When his daddy comes home from the service struggling with PTSD, a young boy discovers that learning yoga together can be a source of healing.
Ever since Daddy returned from overseas, he’s been different. At first, Butta Bean thinks it’s his fault—that maybe his daddy doesn’t love him anymore. But Mama explains that Daddy’s mind is hurt from things that happened while he was away. When Mama takes them all to yoga class at their local YMCA, Daddy doesn’t want to go at first, and Butta Bean thinks it looks weird. But as Daddy and Butta Bean get better at the yoga poses (Daddy says he’s a real boyogi), Butta Bean starts to see a change in Daddy. He seems more and more like his old self. In a picture book gently tuned to a child’s understanding, award-winning author David Barclay Moore and Caldecott Honor recipient Noa Denmon celebrate the transformative power of yoga, therapy, and abiding love for your family.
David Barclay Moore is an author and filmmaker. His debut novel, The Stars Beneath Our Feet, was a Coretta Scott King–John Steptoe New Talent Author Award winner, a Time Magazine Top Ten Children’s Book of the Year, and a New York Times Book Review Notable Children’s Book of the Year. His picture book debut, Carrimebac, was illustrated by John Holyfield. Born and raised in Missouri, he has done work with Sony, Harlem Children’s Zone, and Quality Services for the Autism Community. David Barclay Moore is based in Brooklyn.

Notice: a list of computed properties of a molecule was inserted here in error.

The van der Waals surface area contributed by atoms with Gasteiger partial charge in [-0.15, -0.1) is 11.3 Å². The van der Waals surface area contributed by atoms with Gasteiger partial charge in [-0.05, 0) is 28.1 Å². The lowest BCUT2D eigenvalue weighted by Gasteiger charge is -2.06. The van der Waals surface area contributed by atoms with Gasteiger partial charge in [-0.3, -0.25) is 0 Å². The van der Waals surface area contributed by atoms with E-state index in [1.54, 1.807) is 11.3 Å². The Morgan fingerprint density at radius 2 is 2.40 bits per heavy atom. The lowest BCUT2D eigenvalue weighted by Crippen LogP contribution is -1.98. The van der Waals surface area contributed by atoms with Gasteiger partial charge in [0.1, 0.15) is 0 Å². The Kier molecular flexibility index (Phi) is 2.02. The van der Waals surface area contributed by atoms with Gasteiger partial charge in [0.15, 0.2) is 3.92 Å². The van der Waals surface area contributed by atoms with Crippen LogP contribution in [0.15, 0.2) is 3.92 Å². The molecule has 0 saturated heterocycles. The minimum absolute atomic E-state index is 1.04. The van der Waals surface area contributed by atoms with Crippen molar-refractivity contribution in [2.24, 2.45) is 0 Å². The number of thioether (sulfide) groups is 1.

Noa Denmon is an award-winning illustrator who has worked with the New York Times and Google, among others. Her picture book debut, A Place Inside of Me: A Poem to Heal the Heart by Zetta Elliott, won a Caldecott Honor in 2020. Noa Denmon lives in Pittsburgh.
Moore and Denmon shine a powerful spotlight on a difficult topic, treading carefully and offering understanding and hope for families of veterans and other traumatized adults. Depicting self-care, wellness, and healthy, supportive relationships in the context of a loving Black family facing a serious challenge, this story makes a transformative contribution to the world of picture books. Denmon’s muted palette, with contrasting yellow and blue tones, effectively denotes happy and gloomy emotions and times, strengthening readers’ comprehension of the characters’ evolution. . . . Necessary and memorable.
—Kirkus Reviews (starred review)
A sensitive, accessible approach to trauma and the mind-body relationship.
—Booklist (starred review)
Denmon’s digital illustrations juxtapose somber blues for difficult moments and golden tones for both the Black family’s warm memories and Daddy’s arc toward feeling “way better.” In conversational text that spotlights one family’s experience, Moore addresses an important but conceptual topic in a developmentally appropriate way.